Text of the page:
Google is currently building two new five-story office buildings along Caribbean Drive totaling just over 1 million square feet, which are estimated to be complete by the end of the year.
And now that the city has completed its updated specific plan for Moffett Park, Google is likely to pursue mixed-use projects in the area, a company spokesperson told San José Spotlight.
Similar to how the company has planned out inclusive community projects in San Jose, with Downtown West, and in Mountain View with its North Bayshore and Middlefield Park plans, Google would aim to create housing in Moffett Park, along with a mix of office and other small business spaces and parks.
The city’s specific plan for Moffett Park lays out prospective neighborhoods, what level of housing and office density can be built where, and outlines critically needed green space locations, including what will be known as The Diagonal, a linear strip of open spaces connected through the heart of the district.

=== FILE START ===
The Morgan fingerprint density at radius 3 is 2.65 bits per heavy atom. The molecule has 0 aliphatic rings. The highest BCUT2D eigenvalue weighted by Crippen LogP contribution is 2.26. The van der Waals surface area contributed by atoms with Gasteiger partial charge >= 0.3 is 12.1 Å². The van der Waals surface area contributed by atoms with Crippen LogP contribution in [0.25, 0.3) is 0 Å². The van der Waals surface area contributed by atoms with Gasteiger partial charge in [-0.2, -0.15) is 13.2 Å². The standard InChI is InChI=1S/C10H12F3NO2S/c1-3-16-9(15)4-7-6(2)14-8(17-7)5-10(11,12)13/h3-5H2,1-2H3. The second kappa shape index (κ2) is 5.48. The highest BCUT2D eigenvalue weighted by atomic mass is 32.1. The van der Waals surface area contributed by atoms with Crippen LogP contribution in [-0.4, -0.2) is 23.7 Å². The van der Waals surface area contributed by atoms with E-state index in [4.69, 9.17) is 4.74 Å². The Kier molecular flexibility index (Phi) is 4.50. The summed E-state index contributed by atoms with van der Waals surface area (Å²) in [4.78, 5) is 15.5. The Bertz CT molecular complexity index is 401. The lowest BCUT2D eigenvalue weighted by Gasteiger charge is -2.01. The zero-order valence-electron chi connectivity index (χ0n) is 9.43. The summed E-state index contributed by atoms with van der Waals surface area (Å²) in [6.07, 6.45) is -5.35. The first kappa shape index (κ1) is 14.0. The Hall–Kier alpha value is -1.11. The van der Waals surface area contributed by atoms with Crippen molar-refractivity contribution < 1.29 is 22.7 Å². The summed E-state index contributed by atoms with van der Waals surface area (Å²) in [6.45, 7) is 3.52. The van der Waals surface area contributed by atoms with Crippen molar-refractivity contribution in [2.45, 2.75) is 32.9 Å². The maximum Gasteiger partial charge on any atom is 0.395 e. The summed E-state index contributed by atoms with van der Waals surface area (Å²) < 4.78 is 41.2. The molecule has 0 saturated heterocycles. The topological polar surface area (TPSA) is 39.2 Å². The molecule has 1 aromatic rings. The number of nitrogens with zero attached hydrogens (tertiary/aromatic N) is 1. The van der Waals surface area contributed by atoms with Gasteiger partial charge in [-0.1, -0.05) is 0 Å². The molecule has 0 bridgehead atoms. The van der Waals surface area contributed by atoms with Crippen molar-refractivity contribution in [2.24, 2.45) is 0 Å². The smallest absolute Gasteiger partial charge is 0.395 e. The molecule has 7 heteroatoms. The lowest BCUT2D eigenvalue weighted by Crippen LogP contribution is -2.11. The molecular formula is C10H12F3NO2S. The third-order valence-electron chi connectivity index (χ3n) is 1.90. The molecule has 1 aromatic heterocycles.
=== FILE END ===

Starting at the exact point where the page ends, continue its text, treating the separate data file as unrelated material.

Ryan, the city’s community development director, said these kinds of plans are critical for providing developers and investors with enough information and context to encourage needed growth.
“Plan it and they will build,” Ryan said.
The plan is not all roses and colorful renderings, however. It also notes a series of challenges the city and region will need to overcome to make the vision a reality, not the least of which are climate change and rising sea levels that will require beefed up water intrusion protection along the bay and sloughs that border Moffett Park.
The economic effects on millions of people and work culture changes stemming from the COVID-19 pandemic also bring uncertainty into the plans.
“In 2023 it is not possible to fully predict COVID-19’s impact over the next 20 years. Projections and trends described in this specific plan may differ from future conditions if there are long lasting, fundamental shifts in the economy and/or our behaviors,” the plan report says.
Mayor Klein has seen plans for the area come together successfully before, and though he acknowledges the hurdles ahead, he’s optimistic the city will be able to make its vision for Moffett Park a reality.
“We’ll see what the next 20 years hold,” he said.